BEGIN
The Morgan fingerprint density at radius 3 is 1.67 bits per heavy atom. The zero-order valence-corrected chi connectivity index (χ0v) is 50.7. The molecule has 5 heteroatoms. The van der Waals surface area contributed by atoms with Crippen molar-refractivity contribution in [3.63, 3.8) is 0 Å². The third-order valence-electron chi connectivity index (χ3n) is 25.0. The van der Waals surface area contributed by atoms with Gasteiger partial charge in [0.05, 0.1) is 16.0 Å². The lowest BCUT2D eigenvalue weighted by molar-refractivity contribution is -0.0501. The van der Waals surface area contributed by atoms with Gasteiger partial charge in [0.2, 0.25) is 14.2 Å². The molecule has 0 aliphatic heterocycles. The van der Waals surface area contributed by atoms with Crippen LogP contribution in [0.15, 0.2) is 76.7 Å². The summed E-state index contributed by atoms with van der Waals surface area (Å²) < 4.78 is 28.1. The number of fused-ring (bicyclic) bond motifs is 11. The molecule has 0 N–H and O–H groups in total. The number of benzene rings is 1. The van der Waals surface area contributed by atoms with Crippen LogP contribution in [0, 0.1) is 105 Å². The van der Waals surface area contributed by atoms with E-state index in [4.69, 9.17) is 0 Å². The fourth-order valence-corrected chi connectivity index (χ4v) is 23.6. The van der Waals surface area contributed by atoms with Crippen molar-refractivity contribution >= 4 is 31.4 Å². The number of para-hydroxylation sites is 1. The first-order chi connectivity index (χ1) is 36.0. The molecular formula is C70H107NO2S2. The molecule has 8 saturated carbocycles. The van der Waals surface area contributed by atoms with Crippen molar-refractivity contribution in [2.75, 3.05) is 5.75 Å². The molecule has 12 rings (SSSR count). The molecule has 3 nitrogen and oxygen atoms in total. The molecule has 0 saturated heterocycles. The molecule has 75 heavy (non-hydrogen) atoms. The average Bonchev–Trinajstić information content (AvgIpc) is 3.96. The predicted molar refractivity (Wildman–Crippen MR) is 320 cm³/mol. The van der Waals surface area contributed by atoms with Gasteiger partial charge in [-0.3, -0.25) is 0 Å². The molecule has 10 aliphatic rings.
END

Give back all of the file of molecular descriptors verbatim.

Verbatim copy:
The Morgan fingerprint density at radius 3 is 1.67 bits per heavy atom. The zero-order valence-corrected chi connectivity index (χ0v) is 50.7. The molecule has 5 heteroatoms. The van der Waals surface area contributed by atoms with Crippen molar-refractivity contribution in [3.63, 3.8) is 0 Å². The third-order valence-electron chi connectivity index (χ3n) is 25.0. The van der Waals surface area contributed by atoms with Gasteiger partial charge in [0.05, 0.1) is 16.0 Å². The lowest BCUT2D eigenvalue weighted by molar-refractivity contribution is -0.0501. The van der Waals surface area contributed by atoms with Gasteiger partial charge in [0.2, 0.25) is 14.2 Å². The molecule has 0 aliphatic heterocycles. The van der Waals surface area contributed by atoms with Crippen LogP contribution in [0.15, 0.2) is 76.7 Å². The summed E-state index contributed by atoms with van der Waals surface area (Å²) < 4.78 is 28.1. The number of fused-ring (bicyclic) bond motifs is 11. The molecule has 0 N–H and O–H groups in total. The number of benzene rings is 1. The van der Waals surface area contributed by atoms with Crippen LogP contribution in [0, 0.1) is 105 Å². The van der Waals surface area contributed by atoms with E-state index in [4.69, 9.17) is 0 Å². The fourth-order valence-corrected chi connectivity index (χ4v) is 23.6. The van der Waals surface area contributed by atoms with Crippen molar-refractivity contribution >= 4 is 31.4 Å². The number of para-hydroxylation sites is 1. The first-order chi connectivity index (χ1) is 36.0. The molecular formula is C70H107NO2S2. The molecule has 8 saturated carbocycles. The van der Waals surface area contributed by atoms with Crippen molar-refractivity contribution in [2.75, 3.05) is 5.75 Å². The molecule has 12 rings (SSSR count). The molecule has 3 nitrogen and oxygen atoms in total. The molecule has 0 saturated heterocycles. The molecule has 75 heavy (non-hydrogen) atoms. The average Bonchev–Trinajstić information content (AvgIpc) is 3.96. The predicted molar refractivity (Wildman–Crippen MR) is 320 cm³/mol. The van der Waals surface area contributed by atoms with Gasteiger partial charge in [-0.3, -0.25) is 0 Å². The molecule has 10 aliphatic rings.